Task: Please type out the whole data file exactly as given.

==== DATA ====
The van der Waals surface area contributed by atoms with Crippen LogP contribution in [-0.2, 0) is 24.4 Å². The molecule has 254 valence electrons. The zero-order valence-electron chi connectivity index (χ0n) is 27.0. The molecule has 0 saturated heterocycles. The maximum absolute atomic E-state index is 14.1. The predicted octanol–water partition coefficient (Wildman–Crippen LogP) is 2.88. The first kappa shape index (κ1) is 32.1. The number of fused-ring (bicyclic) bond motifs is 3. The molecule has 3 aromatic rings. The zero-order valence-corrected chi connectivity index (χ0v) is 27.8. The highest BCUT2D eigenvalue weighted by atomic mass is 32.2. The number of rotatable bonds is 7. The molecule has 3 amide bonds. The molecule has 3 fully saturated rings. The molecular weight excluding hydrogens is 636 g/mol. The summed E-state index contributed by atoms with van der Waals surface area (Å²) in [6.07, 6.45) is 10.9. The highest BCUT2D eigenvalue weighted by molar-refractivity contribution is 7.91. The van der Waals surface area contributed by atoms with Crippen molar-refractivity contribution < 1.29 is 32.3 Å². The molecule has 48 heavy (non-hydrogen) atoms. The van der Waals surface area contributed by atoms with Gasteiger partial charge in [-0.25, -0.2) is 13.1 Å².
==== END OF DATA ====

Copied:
The van der Waals surface area contributed by atoms with Crippen LogP contribution in [-0.2, 0) is 24.4 Å². The molecule has 254 valence electrons. The zero-order valence-electron chi connectivity index (χ0n) is 27.0. The molecule has 0 saturated heterocycles. The maximum absolute atomic E-state index is 14.1. The predicted octanol–water partition coefficient (Wildman–Crippen LogP) is 2.88. The first kappa shape index (κ1) is 32.1. The number of fused-ring (bicyclic) bond motifs is 3. The molecule has 3 aromatic rings. The zero-order valence-corrected chi connectivity index (χ0v) is 27.8. The highest BCUT2D eigenvalue weighted by atomic mass is 32.2. The number of rotatable bonds is 7. The molecule has 3 amide bonds. The molecule has 3 fully saturated rings. The molecular weight excluding hydrogens is 636 g/mol. The summed E-state index contributed by atoms with van der Waals surface area (Å²) in [6.07, 6.45) is 10.9. The highest BCUT2D eigenvalue weighted by molar-refractivity contribution is 7.91. The van der Waals surface area contributed by atoms with Crippen molar-refractivity contribution < 1.29 is 32.3 Å². The molecule has 48 heavy (non-hydrogen) atoms. The van der Waals surface area contributed by atoms with Gasteiger partial charge in [-0.25, -0.2) is 13.1 Å².